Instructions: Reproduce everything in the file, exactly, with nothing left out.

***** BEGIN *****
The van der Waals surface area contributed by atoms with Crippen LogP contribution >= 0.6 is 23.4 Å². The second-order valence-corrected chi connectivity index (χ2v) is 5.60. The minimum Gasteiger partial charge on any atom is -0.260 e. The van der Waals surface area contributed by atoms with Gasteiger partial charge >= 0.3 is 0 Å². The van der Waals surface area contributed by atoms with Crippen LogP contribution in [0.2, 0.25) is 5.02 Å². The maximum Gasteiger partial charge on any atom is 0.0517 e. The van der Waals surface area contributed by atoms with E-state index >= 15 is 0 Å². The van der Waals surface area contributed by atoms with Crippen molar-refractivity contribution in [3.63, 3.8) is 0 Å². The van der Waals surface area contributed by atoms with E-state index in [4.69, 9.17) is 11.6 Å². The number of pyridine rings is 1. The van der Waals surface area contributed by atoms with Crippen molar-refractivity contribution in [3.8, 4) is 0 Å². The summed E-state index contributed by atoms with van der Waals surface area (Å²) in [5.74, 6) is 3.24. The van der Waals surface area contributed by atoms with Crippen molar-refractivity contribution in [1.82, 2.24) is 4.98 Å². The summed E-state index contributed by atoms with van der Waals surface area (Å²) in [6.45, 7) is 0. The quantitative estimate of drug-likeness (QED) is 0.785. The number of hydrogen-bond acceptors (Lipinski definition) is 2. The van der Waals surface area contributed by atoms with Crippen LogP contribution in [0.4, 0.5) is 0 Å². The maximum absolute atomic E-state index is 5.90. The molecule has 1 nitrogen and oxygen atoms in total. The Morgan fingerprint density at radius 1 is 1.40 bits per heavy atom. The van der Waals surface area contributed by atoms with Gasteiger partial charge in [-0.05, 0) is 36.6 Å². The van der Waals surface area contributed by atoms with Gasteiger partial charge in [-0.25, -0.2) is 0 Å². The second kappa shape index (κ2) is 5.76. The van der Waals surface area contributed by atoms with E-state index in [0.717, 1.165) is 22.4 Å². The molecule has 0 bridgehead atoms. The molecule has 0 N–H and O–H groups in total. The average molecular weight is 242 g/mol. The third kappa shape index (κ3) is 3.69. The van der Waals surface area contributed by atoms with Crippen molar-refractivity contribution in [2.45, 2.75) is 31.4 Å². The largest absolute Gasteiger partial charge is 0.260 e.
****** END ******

The van der Waals surface area contributed by atoms with Crippen LogP contribution >= 0.6 is 23.4 Å². The second-order valence-corrected chi connectivity index (χ2v) is 5.60. The minimum Gasteiger partial charge on any atom is -0.260 e. The van der Waals surface area contributed by atoms with Gasteiger partial charge >= 0.3 is 0 Å². The van der Waals surface area contributed by atoms with Crippen LogP contribution in [0.2, 0.25) is 5.02 Å². The maximum Gasteiger partial charge on any atom is 0.0517 e. The van der Waals surface area contributed by atoms with E-state index >= 15 is 0 Å². The van der Waals surface area contributed by atoms with Crippen molar-refractivity contribution in [3.63, 3.8) is 0 Å². The van der Waals surface area contributed by atoms with E-state index in [4.69, 9.17) is 11.6 Å². The number of pyridine rings is 1. The van der Waals surface area contributed by atoms with Crippen molar-refractivity contribution in [3.8, 4) is 0 Å². The summed E-state index contributed by atoms with van der Waals surface area (Å²) in [5.74, 6) is 3.24. The van der Waals surface area contributed by atoms with Crippen molar-refractivity contribution in [1.82, 2.24) is 4.98 Å². The summed E-state index contributed by atoms with van der Waals surface area (Å²) in [6.45, 7) is 0. The quantitative estimate of drug-likeness (QED) is 0.785. The number of hydrogen-bond acceptors (Lipinski definition) is 2. The van der Waals surface area contributed by atoms with Crippen LogP contribution in [0.4, 0.5) is 0 Å². The maximum absolute atomic E-state index is 5.90. The molecule has 1 nitrogen and oxygen atoms in total. The Morgan fingerprint density at radius 1 is 1.40 bits per heavy atom. The van der Waals surface area contributed by atoms with Gasteiger partial charge in [-0.05, 0) is 36.6 Å². The van der Waals surface area contributed by atoms with Gasteiger partial charge in [-0.25, -0.2) is 0 Å². The second kappa shape index (κ2) is 5.76. The van der Waals surface area contributed by atoms with E-state index in [0.717, 1.165) is 22.4 Å². The molecule has 0 bridgehead atoms. The molecule has 0 N–H and O–H groups in total. The average molecular weight is 242 g/mol. The third kappa shape index (κ3) is 3.69. The van der Waals surface area contributed by atoms with Crippen molar-refractivity contribution in [2.45, 2.75) is 31.4 Å². The largest absolute Gasteiger partial charge is 0.260 e.